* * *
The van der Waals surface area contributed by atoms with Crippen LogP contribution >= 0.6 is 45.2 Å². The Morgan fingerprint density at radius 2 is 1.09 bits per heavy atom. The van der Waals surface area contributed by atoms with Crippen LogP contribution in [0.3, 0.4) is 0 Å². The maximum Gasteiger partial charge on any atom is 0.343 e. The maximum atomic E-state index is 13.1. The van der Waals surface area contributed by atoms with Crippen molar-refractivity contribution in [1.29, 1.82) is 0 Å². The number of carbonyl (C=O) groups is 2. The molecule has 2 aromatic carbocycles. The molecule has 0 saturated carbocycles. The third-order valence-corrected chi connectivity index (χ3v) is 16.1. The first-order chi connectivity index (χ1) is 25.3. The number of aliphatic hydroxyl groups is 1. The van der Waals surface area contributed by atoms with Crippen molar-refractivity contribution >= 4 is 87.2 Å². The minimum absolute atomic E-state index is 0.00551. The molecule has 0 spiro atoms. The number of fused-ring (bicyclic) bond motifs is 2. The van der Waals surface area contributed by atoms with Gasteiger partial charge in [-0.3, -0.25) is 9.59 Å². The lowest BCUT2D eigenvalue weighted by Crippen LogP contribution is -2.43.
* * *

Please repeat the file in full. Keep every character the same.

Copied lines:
The van der Waals surface area contributed by atoms with Crippen LogP contribution >= 0.6 is 45.2 Å². The Morgan fingerprint density at radius 2 is 1.09 bits per heavy atom. The van der Waals surface area contributed by atoms with Crippen LogP contribution in [0.3, 0.4) is 0 Å². The maximum Gasteiger partial charge on any atom is 0.343 e. The maximum atomic E-state index is 13.1. The van der Waals surface area contributed by atoms with Crippen molar-refractivity contribution in [1.29, 1.82) is 0 Å². The number of carbonyl (C=O) groups is 2. The molecule has 2 aromatic carbocycles. The molecule has 0 saturated carbocycles. The third-order valence-corrected chi connectivity index (χ3v) is 16.1. The first-order chi connectivity index (χ1) is 25.3. The number of aliphatic hydroxyl groups is 1. The van der Waals surface area contributed by atoms with Crippen molar-refractivity contribution >= 4 is 87.2 Å². The minimum absolute atomic E-state index is 0.00551. The molecule has 0 spiro atoms. The number of fused-ring (bicyclic) bond motifs is 2. The van der Waals surface area contributed by atoms with Gasteiger partial charge in [-0.3, -0.25) is 9.59 Å². The lowest BCUT2D eigenvalue weighted by Crippen LogP contribution is -2.43.